For more information, click..
3rd Annual Stephen Rutherford Memorial Golf Tournament
When Marquette was making headlines with their Final Four run back in 2003, there was a sad and interesting side story. Marquette Special Assistant Trey Schwab was awaiting a double lung transplant. He could not survive without it.The further Marquette advanced in the tournament that year, the more attention Schwab's life threatening condition received.
In another section of the state, 18 year old Stephen Rutherford was enjoying life. An athlete and member of both prom and homecoming courts in high school, Rutherford was also a cadet with the local fire department.
As time went on, Stephen worked on a construction job at the Northern Bay Golf Resort. On Valentine's day 2004, there was an accident on the job site and Rutherford was severely injured. Three days later, at the age of 19, he was pronounced brain dead. Kathy Rutherford, Stephen's mother, was faced with a tough decision. With such a young healthy person, doctors spoke to Kathy about organ and tissue donation. After struggling with the decision, and knowing that there were two specific people waiting for heart and kidney transplants, she agreed that it Stephen always wanted to help people, so this is what he would want.
Little did Kathy know; Stephen's help would go much further. Stephen's organs saved five lives in all. His corneas also helped restore sight for two more people, and through tissue and bone donations, over 80 more people were helped. And Stephen's lungs? They saved the life of Trey Schwab.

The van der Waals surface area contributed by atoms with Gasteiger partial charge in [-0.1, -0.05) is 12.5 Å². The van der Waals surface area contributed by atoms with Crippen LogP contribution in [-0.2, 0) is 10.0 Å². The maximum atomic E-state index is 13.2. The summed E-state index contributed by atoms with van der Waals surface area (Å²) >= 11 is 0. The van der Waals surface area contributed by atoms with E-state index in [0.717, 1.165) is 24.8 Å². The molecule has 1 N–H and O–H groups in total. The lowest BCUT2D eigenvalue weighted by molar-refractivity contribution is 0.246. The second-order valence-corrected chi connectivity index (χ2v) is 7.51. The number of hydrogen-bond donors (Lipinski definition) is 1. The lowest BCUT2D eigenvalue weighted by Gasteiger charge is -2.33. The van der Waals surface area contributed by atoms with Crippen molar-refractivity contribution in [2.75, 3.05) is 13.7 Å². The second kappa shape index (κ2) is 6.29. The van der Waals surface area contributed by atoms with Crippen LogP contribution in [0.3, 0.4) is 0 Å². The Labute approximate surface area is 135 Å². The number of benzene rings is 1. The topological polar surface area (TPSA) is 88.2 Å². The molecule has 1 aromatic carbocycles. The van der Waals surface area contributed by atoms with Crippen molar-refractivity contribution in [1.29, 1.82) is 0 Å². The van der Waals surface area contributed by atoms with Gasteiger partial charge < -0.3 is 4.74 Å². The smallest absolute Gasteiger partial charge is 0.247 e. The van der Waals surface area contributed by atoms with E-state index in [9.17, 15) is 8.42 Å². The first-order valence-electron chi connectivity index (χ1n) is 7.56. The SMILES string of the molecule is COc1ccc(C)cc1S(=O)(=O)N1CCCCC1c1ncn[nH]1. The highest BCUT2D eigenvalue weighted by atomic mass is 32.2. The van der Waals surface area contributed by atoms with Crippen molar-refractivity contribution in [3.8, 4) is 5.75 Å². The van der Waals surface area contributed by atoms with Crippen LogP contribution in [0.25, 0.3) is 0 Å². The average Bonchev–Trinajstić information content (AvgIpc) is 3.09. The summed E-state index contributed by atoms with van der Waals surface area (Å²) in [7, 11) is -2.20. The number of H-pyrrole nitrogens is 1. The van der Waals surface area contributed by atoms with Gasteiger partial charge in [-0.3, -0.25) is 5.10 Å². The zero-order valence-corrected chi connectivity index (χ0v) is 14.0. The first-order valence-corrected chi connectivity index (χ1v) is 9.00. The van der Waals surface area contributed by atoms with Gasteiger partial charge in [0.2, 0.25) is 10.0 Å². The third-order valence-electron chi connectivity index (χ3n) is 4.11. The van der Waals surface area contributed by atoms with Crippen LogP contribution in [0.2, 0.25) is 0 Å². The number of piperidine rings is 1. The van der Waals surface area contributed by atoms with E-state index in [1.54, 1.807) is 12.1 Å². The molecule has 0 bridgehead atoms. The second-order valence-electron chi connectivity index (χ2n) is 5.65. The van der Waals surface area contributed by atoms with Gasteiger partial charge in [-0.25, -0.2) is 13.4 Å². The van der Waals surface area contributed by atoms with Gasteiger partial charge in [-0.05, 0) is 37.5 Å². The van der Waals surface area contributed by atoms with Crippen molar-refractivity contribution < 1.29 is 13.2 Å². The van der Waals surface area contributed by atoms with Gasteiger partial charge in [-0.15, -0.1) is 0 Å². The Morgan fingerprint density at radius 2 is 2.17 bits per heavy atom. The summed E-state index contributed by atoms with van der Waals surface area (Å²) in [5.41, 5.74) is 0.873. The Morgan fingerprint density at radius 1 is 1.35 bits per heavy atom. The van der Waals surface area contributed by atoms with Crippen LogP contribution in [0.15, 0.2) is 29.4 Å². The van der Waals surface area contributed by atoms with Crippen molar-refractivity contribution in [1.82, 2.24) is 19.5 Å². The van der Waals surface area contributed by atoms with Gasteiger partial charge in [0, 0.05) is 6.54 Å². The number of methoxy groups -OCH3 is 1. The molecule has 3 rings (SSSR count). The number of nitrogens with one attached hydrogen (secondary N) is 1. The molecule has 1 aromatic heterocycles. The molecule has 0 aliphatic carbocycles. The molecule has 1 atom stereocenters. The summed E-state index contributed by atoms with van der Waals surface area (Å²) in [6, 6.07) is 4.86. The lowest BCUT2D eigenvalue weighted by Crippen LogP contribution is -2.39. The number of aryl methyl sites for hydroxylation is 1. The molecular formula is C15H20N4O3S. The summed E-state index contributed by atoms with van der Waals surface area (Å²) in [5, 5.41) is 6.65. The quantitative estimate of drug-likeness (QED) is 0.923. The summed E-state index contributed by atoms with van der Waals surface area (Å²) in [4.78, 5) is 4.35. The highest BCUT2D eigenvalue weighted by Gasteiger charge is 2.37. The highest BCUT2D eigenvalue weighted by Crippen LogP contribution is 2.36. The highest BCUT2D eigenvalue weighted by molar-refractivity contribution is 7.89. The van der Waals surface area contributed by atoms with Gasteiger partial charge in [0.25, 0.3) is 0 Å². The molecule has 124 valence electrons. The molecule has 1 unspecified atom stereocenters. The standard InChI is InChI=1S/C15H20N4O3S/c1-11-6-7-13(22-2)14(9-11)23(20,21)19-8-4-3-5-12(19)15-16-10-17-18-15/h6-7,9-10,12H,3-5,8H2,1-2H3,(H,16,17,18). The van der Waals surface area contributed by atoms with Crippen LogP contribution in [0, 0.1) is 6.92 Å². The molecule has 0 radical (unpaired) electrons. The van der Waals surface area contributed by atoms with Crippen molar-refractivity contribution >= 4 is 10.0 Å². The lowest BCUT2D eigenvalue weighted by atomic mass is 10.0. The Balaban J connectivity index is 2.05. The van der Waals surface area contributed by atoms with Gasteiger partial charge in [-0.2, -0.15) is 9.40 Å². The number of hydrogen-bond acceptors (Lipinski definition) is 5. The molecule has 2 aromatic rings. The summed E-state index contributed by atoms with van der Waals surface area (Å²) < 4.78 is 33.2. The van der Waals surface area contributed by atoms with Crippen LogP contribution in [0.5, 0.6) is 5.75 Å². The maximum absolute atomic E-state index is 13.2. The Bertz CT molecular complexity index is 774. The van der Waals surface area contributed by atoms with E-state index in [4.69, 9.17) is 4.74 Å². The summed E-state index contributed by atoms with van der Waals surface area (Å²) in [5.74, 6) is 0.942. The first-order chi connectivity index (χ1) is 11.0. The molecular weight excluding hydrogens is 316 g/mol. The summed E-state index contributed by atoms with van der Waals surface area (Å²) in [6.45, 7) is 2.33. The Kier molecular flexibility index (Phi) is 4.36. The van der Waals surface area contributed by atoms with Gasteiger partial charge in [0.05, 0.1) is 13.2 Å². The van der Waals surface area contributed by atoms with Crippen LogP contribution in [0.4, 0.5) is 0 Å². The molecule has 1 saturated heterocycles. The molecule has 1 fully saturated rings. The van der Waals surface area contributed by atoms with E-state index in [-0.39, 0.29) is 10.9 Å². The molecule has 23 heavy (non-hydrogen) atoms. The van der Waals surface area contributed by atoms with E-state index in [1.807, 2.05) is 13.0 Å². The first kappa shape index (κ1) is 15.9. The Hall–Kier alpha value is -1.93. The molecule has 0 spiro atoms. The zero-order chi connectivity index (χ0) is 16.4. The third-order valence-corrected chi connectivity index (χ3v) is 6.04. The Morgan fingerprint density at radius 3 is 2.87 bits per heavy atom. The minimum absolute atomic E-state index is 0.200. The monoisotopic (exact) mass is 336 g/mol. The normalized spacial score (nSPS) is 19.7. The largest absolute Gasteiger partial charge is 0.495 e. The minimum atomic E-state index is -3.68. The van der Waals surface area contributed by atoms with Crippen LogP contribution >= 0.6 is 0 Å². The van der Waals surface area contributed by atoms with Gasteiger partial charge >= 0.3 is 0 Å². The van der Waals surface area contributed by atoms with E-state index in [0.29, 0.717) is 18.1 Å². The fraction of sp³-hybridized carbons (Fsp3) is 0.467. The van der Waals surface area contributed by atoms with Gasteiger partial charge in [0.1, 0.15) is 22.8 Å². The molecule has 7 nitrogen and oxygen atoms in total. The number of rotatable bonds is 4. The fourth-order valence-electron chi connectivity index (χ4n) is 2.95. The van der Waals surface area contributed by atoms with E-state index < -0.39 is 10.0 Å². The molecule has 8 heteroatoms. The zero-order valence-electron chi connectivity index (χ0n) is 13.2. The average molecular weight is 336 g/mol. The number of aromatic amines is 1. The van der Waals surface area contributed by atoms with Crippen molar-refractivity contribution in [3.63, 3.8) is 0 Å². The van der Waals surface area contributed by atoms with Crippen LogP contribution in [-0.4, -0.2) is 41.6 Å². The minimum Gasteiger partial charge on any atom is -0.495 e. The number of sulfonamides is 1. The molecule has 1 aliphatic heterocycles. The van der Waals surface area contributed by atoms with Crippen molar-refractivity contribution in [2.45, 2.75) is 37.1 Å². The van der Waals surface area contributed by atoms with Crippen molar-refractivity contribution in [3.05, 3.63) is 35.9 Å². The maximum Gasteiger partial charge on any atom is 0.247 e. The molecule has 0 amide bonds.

Today, as healthy as ever, Trey Schwab works with the University of Wisconsin Organ Procurement Organization. To help honor the person that gave him a second chance at life, Schwab, along with Kathy Rutherford, will host the 3rd Annual Stephen Rutherford Memorial Golf outing at Northern Bay Resort in Admas County.
Last year Kathy Rutherford was very happy that so many people turned out to raise money and honor her son. It is also obvious that she is still proud of her son, especially when she sees someone like Trey Schwab. "It is a great feeling. Seeing Trey makes me feel like Stephen's life was worthwhile, but that sounds like a terrible thing to say. It is a double edged sword. It is hard to comment on one without it sounding wrong somehow, so what I like to say is this….Stephen always wanted to be a fireman – and he really did get to save lives.
Back in 2003, Kathy Rutherford's decision saved lives and helped many, many people. But was it her decision or was it really Stephen's? Six days after the decision had been made and lives were saved, Kathy was going through Stephen's things and found his driver's license and there it was – orange donor sticker on the front, Stephen's organ donor approval signature on the back.
Become an organ donor. Get the orange dot for your driver's license and sign the back. Stephen did and not only did it save lives, it saved Trey Schwab.